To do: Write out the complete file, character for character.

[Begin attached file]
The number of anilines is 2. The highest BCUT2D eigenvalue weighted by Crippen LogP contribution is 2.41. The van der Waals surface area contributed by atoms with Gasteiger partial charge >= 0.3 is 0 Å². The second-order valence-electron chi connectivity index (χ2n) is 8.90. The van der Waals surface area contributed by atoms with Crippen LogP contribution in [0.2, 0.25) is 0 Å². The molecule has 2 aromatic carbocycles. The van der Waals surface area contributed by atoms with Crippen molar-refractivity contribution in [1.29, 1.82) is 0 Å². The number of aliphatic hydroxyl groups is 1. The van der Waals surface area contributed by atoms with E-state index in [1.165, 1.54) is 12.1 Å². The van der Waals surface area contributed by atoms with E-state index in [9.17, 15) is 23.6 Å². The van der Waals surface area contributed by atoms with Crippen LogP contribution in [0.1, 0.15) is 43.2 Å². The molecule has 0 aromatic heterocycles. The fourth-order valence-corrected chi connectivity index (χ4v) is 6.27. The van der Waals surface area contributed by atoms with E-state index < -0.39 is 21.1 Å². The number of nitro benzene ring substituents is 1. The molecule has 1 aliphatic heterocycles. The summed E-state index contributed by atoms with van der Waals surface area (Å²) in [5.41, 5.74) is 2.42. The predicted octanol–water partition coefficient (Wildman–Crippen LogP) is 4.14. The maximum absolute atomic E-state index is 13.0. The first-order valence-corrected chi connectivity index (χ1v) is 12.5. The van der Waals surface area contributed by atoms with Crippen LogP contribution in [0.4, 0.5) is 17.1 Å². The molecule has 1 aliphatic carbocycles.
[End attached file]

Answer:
The number of anilines is 2. The highest BCUT2D eigenvalue weighted by Crippen LogP contribution is 2.41. The van der Waals surface area contributed by atoms with Gasteiger partial charge >= 0.3 is 0 Å². The second-order valence-electron chi connectivity index (χ2n) is 8.90. The van der Waals surface area contributed by atoms with Crippen LogP contribution in [0.2, 0.25) is 0 Å². The molecule has 2 aromatic carbocycles. The van der Waals surface area contributed by atoms with Crippen molar-refractivity contribution in [1.29, 1.82) is 0 Å². The number of aliphatic hydroxyl groups is 1. The van der Waals surface area contributed by atoms with E-state index in [1.165, 1.54) is 12.1 Å². The van der Waals surface area contributed by atoms with E-state index in [9.17, 15) is 23.6 Å². The van der Waals surface area contributed by atoms with Crippen LogP contribution in [0.1, 0.15) is 43.2 Å². The molecule has 0 aromatic heterocycles. The fourth-order valence-corrected chi connectivity index (χ4v) is 6.27. The van der Waals surface area contributed by atoms with E-state index < -0.39 is 21.1 Å². The number of nitro benzene ring substituents is 1. The molecule has 1 aliphatic heterocycles. The summed E-state index contributed by atoms with van der Waals surface area (Å²) in [5.41, 5.74) is 2.42. The predicted octanol–water partition coefficient (Wildman–Crippen LogP) is 4.14. The maximum absolute atomic E-state index is 13.0. The first-order valence-corrected chi connectivity index (χ1v) is 12.5. The van der Waals surface area contributed by atoms with Crippen LogP contribution in [0.4, 0.5) is 17.1 Å². The molecule has 1 aliphatic carbocycles.